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Updated: Some more tidbits from the latest batch of unsealed documents in the Viacom (NYSE: VIA) copyright suit against Google/YouTube, this time from Google. Pushing its own agenda, Google (NSDQ: GOOG) highlights Viacom’s internal discussions about buying YouTube, plays up Viacom’s top lawyer’s defense of YouTube compared to Grokster; and pulls out a South Park suggestion that piracy is good. Some of the July 2006 e-mails also foreshadow the upheaval Viacom is about to face in the CEO office. Exhibits from discovery are isolated examples offered to back up claims being made by parties in lawsuits. I pulled out some here and in an earlier post about Viacom exhibits that struck me as interesting for a variety of reasons.
— a July 2006 e-mail exchange between Jason Hirschhorn and Viacom General Counsel Michael Fricklas as Viacom deliberates about buying the video portal. Fricklas replies to an Ars Techinca explainer Hirschhorn sent around on YouTube and copyright: “Mostly, YouTube behaves — and why not — user-generated content appears to be what’s driving it right now. Also the difference between YouTube’s behavior and Grokster’s is staggering. while the supreme court’s language IS broad; the precedent is not THAT broad.” Hirschhorn carefully responds: “I believe that more than 60% of youtube’s traffic is from copyrighted material.” [A Viacom rep who reached after this post was published tried to play this down by describing it as an informal e-mail between friends, adding “In a matter of months, it became clear to Mr. Fricklas and others that YouTube’s behavior was egregiously unlawful.”]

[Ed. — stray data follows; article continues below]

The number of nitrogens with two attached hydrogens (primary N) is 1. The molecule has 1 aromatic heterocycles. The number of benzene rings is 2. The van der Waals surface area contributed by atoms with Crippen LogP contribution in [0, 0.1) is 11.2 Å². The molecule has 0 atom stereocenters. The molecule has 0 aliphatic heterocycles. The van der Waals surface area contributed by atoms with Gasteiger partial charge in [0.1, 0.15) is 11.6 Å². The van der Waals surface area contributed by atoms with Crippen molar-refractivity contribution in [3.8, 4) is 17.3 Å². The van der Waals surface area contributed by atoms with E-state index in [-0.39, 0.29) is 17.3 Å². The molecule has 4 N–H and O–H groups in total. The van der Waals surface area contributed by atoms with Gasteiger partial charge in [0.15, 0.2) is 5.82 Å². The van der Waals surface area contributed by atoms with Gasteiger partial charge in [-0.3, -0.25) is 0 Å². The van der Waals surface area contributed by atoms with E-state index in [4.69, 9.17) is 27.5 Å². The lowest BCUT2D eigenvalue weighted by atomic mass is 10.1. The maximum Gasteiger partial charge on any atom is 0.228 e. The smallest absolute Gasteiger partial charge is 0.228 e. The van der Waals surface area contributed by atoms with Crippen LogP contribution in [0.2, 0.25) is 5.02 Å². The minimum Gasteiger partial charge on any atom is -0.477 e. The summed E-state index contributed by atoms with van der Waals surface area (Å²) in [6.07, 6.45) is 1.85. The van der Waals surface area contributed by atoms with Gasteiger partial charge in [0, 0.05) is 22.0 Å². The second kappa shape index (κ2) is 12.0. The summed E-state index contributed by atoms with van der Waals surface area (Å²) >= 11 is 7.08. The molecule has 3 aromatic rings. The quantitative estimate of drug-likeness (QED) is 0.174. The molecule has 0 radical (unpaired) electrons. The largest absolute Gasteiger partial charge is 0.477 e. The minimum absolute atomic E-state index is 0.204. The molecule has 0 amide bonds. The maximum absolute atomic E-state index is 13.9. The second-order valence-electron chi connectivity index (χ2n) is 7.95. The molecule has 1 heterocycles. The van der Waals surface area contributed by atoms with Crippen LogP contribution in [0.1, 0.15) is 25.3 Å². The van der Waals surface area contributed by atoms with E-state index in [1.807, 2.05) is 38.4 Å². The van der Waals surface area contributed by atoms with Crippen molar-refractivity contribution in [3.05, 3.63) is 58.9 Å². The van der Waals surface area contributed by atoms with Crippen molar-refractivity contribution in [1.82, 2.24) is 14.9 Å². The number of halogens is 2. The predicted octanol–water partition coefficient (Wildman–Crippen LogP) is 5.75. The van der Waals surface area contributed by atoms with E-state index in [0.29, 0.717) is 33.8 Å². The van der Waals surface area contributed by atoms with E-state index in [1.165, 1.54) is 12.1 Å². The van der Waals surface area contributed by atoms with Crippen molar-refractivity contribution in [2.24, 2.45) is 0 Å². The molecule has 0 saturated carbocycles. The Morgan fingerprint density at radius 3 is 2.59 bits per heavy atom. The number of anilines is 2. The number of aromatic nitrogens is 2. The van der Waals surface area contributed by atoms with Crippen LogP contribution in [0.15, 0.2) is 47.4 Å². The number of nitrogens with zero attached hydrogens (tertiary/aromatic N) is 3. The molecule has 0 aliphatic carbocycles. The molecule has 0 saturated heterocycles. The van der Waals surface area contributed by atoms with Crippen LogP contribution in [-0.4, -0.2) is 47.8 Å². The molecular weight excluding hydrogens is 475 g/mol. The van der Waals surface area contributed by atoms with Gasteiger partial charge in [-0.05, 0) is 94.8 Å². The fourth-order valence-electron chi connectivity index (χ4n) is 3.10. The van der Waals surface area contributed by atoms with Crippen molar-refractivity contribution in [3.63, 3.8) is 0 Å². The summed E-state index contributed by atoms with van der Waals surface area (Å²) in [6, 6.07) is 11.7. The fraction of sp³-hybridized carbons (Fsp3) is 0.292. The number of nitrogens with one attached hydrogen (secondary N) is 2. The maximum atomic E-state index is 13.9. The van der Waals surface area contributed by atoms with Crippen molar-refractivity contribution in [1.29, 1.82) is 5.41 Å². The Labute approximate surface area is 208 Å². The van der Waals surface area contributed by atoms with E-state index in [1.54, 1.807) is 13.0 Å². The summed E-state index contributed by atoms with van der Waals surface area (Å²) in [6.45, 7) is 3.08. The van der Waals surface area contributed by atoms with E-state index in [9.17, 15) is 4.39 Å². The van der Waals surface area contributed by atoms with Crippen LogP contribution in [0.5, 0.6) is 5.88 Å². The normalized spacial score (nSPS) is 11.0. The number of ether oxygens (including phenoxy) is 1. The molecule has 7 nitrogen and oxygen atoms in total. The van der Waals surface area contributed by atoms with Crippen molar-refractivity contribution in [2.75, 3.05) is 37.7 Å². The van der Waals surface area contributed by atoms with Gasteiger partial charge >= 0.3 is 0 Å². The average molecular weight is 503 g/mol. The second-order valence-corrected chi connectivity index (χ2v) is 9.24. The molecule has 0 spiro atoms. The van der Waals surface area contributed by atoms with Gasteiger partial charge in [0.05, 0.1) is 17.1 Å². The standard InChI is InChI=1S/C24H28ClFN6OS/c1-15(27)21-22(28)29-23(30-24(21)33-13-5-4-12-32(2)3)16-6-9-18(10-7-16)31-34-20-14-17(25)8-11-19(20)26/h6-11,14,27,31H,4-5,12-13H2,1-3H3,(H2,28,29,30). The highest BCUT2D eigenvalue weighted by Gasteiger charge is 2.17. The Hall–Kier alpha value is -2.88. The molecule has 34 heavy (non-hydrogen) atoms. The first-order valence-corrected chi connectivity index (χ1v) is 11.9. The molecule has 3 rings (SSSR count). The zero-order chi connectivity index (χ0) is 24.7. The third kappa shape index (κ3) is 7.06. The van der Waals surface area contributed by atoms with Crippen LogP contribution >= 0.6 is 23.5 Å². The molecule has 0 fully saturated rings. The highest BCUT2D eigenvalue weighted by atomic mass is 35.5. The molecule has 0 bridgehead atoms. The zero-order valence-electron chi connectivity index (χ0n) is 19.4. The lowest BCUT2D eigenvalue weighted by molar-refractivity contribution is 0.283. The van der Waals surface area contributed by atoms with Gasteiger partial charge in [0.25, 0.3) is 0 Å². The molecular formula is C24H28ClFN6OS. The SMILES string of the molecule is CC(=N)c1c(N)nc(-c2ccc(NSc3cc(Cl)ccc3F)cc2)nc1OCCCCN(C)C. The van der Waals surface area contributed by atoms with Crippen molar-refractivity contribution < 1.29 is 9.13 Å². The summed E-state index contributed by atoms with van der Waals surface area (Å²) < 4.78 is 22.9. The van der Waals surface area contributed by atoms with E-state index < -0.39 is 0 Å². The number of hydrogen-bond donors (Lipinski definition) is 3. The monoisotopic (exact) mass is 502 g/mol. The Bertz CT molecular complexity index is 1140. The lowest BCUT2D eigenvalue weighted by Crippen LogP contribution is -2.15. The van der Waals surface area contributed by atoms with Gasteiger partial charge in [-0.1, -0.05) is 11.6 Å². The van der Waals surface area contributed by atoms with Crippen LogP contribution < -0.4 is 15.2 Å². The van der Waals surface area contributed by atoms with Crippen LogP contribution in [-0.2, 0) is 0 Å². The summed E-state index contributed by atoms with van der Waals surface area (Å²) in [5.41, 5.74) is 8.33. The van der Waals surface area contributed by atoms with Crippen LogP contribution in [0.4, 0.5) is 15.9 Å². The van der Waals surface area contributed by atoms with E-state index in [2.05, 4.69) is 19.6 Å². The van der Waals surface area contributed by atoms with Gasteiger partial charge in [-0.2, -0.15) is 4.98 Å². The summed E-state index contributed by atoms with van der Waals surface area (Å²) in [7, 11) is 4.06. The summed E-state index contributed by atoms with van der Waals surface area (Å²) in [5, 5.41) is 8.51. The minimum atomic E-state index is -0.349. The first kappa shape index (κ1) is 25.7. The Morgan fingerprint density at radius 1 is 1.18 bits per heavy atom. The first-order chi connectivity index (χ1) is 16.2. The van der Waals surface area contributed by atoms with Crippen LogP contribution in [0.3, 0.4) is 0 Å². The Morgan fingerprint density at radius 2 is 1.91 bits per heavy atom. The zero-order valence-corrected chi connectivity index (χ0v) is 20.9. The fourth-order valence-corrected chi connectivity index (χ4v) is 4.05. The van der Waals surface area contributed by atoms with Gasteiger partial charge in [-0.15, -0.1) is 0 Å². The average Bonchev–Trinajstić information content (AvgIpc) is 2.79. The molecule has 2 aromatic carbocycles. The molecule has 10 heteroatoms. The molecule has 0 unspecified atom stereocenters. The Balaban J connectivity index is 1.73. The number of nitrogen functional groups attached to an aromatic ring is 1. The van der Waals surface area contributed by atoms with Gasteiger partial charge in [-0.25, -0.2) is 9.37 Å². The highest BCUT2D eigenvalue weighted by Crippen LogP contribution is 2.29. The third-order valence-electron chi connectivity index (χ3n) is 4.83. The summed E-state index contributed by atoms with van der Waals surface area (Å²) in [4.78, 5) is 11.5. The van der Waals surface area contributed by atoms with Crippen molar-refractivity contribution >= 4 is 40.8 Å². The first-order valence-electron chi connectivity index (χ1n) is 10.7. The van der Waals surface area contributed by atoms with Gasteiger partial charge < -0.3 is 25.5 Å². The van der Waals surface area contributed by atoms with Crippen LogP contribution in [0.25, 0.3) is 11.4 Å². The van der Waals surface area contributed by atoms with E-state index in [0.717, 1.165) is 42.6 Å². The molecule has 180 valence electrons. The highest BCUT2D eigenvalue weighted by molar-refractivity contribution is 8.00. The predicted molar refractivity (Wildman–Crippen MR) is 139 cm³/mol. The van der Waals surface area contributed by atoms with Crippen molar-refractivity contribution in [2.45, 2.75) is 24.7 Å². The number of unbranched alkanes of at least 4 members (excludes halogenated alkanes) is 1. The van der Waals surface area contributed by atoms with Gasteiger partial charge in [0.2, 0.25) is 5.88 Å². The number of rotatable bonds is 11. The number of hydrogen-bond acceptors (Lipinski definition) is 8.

— Viacom execs, who missed out on MySpace (NYSE: NWS) the year before, are beyond keen to get YouTube. Not surprisingly, Google highlights gthe most, um, exuberant parts: MTVN CEO Judy McGrath telling M&A execs: “Help us get YouTube. We cannot see it go to Fox/NBC” and “I want to own YouTube. I think it’s critical asnd if it goes to a competitior!!!!!!!!!!!!!!!!! Even if we have to buy it with a partner to keep it below the line.” Then-Viacom CEO Tom Freston:”If we get UTube